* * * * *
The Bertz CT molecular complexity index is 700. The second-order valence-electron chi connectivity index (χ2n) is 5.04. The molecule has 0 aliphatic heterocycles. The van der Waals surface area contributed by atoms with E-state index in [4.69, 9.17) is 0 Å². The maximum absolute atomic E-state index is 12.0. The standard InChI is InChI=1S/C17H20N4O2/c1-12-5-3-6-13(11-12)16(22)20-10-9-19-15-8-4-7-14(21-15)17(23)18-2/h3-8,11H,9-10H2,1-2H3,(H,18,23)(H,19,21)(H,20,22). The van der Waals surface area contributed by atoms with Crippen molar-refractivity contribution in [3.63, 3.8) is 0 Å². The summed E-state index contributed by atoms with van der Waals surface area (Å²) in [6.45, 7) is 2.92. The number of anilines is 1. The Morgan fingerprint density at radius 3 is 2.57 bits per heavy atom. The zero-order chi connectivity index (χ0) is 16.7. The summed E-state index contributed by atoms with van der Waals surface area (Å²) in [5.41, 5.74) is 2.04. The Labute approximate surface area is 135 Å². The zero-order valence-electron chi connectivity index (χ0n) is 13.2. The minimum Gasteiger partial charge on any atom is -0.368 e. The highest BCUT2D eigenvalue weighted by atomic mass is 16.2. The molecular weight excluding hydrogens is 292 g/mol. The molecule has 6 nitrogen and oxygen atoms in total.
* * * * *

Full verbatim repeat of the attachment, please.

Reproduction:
The Bertz CT molecular complexity index is 700. The second-order valence-electron chi connectivity index (χ2n) is 5.04. The molecule has 0 aliphatic heterocycles. The van der Waals surface area contributed by atoms with E-state index in [4.69, 9.17) is 0 Å². The maximum absolute atomic E-state index is 12.0. The standard InChI is InChI=1S/C17H20N4O2/c1-12-5-3-6-13(11-12)16(22)20-10-9-19-15-8-4-7-14(21-15)17(23)18-2/h3-8,11H,9-10H2,1-2H3,(H,18,23)(H,19,21)(H,20,22). The van der Waals surface area contributed by atoms with Crippen molar-refractivity contribution in [3.63, 3.8) is 0 Å². The summed E-state index contributed by atoms with van der Waals surface area (Å²) in [6.45, 7) is 2.92. The number of anilines is 1. The Morgan fingerprint density at radius 3 is 2.57 bits per heavy atom. The zero-order chi connectivity index (χ0) is 16.7. The summed E-state index contributed by atoms with van der Waals surface area (Å²) in [5.41, 5.74) is 2.04. The Labute approximate surface area is 135 Å². The zero-order valence-electron chi connectivity index (χ0n) is 13.2. The minimum Gasteiger partial charge on any atom is -0.368 e. The highest BCUT2D eigenvalue weighted by atomic mass is 16.2. The molecular weight excluding hydrogens is 292 g/mol. The molecule has 6 nitrogen and oxygen atoms in total.